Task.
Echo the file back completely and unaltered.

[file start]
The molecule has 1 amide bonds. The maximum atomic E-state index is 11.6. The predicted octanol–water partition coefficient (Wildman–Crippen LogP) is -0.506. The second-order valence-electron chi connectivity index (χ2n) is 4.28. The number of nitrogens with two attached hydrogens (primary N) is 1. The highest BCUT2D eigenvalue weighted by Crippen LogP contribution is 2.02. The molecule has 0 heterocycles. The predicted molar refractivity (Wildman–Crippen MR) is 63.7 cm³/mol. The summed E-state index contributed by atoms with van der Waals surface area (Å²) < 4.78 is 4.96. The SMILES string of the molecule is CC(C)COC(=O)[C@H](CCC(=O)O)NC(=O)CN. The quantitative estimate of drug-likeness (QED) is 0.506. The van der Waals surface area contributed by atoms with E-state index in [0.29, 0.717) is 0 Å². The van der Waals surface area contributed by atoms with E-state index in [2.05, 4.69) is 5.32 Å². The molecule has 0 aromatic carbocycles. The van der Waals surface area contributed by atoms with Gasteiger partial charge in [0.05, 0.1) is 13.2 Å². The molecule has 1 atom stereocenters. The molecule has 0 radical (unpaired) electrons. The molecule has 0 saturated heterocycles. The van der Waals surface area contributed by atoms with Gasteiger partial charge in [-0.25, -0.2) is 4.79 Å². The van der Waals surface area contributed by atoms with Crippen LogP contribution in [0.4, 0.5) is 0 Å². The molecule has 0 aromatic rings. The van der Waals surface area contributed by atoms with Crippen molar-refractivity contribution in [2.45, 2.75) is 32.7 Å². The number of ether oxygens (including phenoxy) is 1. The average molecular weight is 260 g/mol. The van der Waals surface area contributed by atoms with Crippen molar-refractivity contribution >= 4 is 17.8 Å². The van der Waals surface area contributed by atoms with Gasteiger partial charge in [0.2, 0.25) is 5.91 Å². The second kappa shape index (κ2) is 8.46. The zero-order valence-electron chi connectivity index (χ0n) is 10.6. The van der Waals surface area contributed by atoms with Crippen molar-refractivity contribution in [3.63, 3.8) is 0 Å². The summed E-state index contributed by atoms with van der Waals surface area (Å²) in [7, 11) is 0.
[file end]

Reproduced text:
The molecule has 1 amide bonds. The maximum atomic E-state index is 11.6. The predicted octanol–water partition coefficient (Wildman–Crippen LogP) is -0.506. The second-order valence-electron chi connectivity index (χ2n) is 4.28. The number of nitrogens with two attached hydrogens (primary N) is 1. The highest BCUT2D eigenvalue weighted by Crippen LogP contribution is 2.02. The molecule has 0 heterocycles. The predicted molar refractivity (Wildman–Crippen MR) is 63.7 cm³/mol. The summed E-state index contributed by atoms with van der Waals surface area (Å²) < 4.78 is 4.96. The SMILES string of the molecule is CC(C)COC(=O)[C@H](CCC(=O)O)NC(=O)CN. The quantitative estimate of drug-likeness (QED) is 0.506. The van der Waals surface area contributed by atoms with E-state index in [0.29, 0.717) is 0 Å². The van der Waals surface area contributed by atoms with E-state index in [2.05, 4.69) is 5.32 Å². The molecule has 0 aromatic carbocycles. The van der Waals surface area contributed by atoms with Gasteiger partial charge in [0.05, 0.1) is 13.2 Å². The molecule has 1 atom stereocenters. The molecule has 0 radical (unpaired) electrons. The molecule has 0 saturated heterocycles. The van der Waals surface area contributed by atoms with Gasteiger partial charge in [-0.25, -0.2) is 4.79 Å². The van der Waals surface area contributed by atoms with Crippen LogP contribution in [0.4, 0.5) is 0 Å². The molecule has 0 aromatic rings. The van der Waals surface area contributed by atoms with Crippen molar-refractivity contribution in [2.45, 2.75) is 32.7 Å². The number of ether oxygens (including phenoxy) is 1. The average molecular weight is 260 g/mol. The van der Waals surface area contributed by atoms with Crippen molar-refractivity contribution >= 4 is 17.8 Å². The van der Waals surface area contributed by atoms with Gasteiger partial charge in [0.2, 0.25) is 5.91 Å². The second kappa shape index (κ2) is 8.46. The zero-order valence-electron chi connectivity index (χ0n) is 10.6. The van der Waals surface area contributed by atoms with Crippen molar-refractivity contribution in [3.63, 3.8) is 0 Å². The summed E-state index contributed by atoms with van der Waals surface area (Å²) in [7, 11) is 0.